So why do we do this? My feeling is that this tendency points to an underlying fear of making mistakes, or of letting our teacher or fellow musicians down. In today's post, I'd like to offer some alternatives to apologizing and try to reshape some of our thinking around those inevitable hiccups. 

You may be familiar with the Bob Ross quote pictured here, or at least have seen it floating around the internet. I know I've seen this 'happy little accidents' thinking applied to all sorts of life situations. And I do think that this can be really beneficial thinking for artists & musicians. 

So what can we do when we make a mistake instead of apologizing?

'Jazz it Up'
This is the musician's ver…

Enrolling for the 2019/2020 School Year

It's time to start reserving your spots for piano lessons during the 2019-2020 school year! With enrollments already coming in, Fall session is going to fill up quickly. Keep reading for this year's important dates, how to reserve your spot, and an exciting addition to the studio.

Session Calendar:

The school year session will begin on Tuesday, August 13th and will end with our Recital on Saturday, May 2nd, 2020. The studio is open for lessons Tuesday-Friday 1:00-7:00, and will be closed for holidays on these dates:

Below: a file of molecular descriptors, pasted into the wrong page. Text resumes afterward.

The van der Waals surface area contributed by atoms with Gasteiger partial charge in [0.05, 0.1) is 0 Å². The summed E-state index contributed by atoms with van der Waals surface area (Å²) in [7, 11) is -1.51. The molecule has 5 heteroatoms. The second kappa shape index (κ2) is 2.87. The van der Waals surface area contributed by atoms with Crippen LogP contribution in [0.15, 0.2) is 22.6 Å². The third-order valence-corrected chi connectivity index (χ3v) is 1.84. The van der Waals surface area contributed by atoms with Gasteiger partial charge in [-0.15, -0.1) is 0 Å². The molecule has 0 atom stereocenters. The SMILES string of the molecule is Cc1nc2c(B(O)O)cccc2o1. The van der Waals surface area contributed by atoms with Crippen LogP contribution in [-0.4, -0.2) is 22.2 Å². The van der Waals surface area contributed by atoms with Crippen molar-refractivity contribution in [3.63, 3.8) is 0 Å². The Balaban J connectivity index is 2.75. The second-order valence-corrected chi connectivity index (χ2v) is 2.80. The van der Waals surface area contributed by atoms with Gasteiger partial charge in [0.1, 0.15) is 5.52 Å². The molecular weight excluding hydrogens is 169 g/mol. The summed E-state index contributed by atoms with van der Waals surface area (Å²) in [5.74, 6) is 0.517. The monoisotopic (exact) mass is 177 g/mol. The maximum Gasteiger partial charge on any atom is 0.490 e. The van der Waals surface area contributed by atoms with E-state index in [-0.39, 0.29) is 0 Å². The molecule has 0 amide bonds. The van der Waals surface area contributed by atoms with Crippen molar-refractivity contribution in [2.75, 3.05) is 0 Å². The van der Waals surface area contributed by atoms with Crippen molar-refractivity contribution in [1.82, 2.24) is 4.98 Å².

The week of Thanksgiving - Nov. 25-29Two weeks for Christmas break - Dec. 21-Jan 4 Spring Break - TBD, will align with USD 418When you have questions, remember the studio Calendar is always available here, or at the 'Calendar' tab above. 

 How to Enroll

Current students will be given priority enrollment via the email newsletters until July 15th, at which point enrollment will open up to the waitlist. This is to ensure that those who have been taking lessons h…

Million Dreams - Beginning Piano Sheet Music

It's time for another Sheet Music feature! This piece has been a very popular one in our studio this year after one student performed it in our Fall Recital. And I have to say, I'm loving the way it's motivating practice and musicality in young students. 
A Million Dreams, arranged here for late beginning piano, offers young musicians the chance to play a solo that is familiar and sure to inspire. It will also stretch beginning pianists to play expressively and carry the melody between two hands. The use of the pedal provides an optional extra layer for later beginners.